dc - dc up converter delema

Discussion in 'Power Electronics' started by longpole001, Aug 22, 2018.

  1. longpole001

    Thread Starter Member

    Sep 16, 2014
    Hi guys ,
    recently i have had a need to design with a DC -DC converter 1v- 5v input to 5v output in the design ,
    mainly as the battery has a usable range of 4.2v- 2.5v , with a 3400maH Lion ,
    which will supply a 3v3 LDO regulator( LDO =3.5v min input) ,
    the system also uses USB power as 2nd input supply to the LDO ,
    The average current from LDO is 130 ma at 3v3 , with peeks at 500ma for <100ms , so a cap of 470uf would be help on the output

    The problem is as always any DC -DC Up converter is very current inefficient when input voltage is 1- 2 volts lower ( as in my need)r than the output voltage of 5v ( see example table from manufacture )

    It seem to me that it would be a lot better power design to not allow the dc converter even to be operational until such time as the input voltage falls to the same level as near as possible to LDO input shutdown level at which time the DC converter is then enabled to boost to 5v in this case

    Batteries by their nature tend to be very bad when being monitored where the voltage will drop as the current changes so a bigger margin for when to shut over to the dc converter must be considered

    I am contemplating a ADC monitor for battery with a cpu controlling cut over , where when activated it wont go back to the battery alone ,

    has anyone done this approach , and found it to be effective or is it just extra work for little gain from those who have designed these before



    dc dc converter.JPG
  2. longpole001

    Thread Starter Member

    Sep 16, 2014
    after some research , there is few circuits that have combined voltage monitoring to switch between a LDO and up converter using a pic

    Mainly cos i think with a fluctuating current load on the battery chases are your voltage monitor will tell the up converter to cut in early
    , but there is significant battery current saved by not allowing the dc converter to cut in until it is required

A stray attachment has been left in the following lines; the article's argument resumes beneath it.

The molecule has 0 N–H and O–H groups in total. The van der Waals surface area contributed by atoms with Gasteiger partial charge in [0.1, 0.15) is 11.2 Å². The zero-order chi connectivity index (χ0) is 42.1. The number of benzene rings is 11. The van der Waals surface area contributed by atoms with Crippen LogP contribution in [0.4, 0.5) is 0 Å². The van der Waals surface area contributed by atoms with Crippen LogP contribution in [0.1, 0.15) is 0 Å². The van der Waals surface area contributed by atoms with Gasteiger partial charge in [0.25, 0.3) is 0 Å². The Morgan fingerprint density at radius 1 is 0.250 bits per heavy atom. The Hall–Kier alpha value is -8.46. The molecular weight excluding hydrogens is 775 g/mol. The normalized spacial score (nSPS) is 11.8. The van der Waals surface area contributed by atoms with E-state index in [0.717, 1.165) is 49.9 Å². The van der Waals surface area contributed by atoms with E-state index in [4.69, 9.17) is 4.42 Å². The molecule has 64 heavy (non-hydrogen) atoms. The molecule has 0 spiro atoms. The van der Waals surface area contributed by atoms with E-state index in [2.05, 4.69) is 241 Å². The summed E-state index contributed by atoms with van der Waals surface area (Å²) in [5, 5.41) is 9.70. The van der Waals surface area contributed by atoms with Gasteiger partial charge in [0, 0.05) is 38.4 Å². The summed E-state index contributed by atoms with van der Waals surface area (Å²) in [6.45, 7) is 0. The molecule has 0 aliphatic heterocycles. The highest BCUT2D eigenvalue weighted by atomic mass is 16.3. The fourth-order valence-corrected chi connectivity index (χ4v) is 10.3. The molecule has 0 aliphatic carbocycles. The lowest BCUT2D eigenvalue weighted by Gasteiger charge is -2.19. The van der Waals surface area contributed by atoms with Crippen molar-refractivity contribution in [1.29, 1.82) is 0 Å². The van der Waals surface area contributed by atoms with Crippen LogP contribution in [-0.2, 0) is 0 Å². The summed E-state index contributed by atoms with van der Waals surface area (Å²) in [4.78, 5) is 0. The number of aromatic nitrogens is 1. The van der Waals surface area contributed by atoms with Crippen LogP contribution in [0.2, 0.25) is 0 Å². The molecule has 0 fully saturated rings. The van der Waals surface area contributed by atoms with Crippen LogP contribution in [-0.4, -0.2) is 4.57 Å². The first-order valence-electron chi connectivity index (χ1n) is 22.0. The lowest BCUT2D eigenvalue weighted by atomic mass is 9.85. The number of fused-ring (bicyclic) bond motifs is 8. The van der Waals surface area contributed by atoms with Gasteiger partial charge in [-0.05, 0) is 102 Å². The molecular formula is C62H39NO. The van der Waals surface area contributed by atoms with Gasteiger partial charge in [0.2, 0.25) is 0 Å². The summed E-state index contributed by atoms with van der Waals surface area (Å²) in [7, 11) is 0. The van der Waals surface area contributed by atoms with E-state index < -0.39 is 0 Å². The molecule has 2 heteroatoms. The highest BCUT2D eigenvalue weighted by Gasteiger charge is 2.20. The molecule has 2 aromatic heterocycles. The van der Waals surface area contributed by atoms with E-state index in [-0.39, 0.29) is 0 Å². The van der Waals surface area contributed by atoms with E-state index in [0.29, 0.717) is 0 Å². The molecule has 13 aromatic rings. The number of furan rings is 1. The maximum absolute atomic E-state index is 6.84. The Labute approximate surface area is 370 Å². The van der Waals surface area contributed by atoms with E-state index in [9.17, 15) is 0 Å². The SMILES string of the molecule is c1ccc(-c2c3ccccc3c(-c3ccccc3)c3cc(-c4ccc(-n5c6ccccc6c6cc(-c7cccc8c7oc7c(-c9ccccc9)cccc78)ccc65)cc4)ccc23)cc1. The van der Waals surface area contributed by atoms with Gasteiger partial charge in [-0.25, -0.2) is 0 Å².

some DC -DC converters converters have a fixed/ adj output as say 3v3 , but allow the input to be higher , but still ensure the the output stays is at 3v3 , but again they suck current at 1.3- 1.8 ratio higher level for the voltage output given when the input voltage drops 1v below the required output

    the same dc - dc converters appear very poor LDO alternatives when looking at when the voltage input is higher than the output at low voltage
    but they are simple to implement , more so than doing a voltage monitor and cut over arrangement for what i am seeing

    any other views would be welcomed on this item

  3. ebp

    Well-Known Member

    Feb 8, 2018
    I have a great deal of difficulty understanding what you have written.

    Switch mode converters are power converters. If you want 3.3 volts out and have 1 volt in, the input current will be 3.3 times the output current if the converter is 100% efficient. If the input voltage is 2 volts, the input current will be 1.65 times the output current, again for 100% efficiency.

    The "SEPIC" (single-ended primary inductance converter) can produce an output voltage that is higher or lower than the input voltage. It seems to be the most popular topology for low power circuits running from batteries. But like any other, it can't make power, just convert it. There are integrated switchers (controller & required power switch, some with on-chip diode, some not) that are very efficient at low power. If you require an output voltage that is only slightly less than the input voltage, a linear regulator can be as efficient, but such a requirement is rare. A linear reg can be more efficient than a badly designed or inappropriately-chosen switcher, even when the input-output differential is moderate if the current required is low.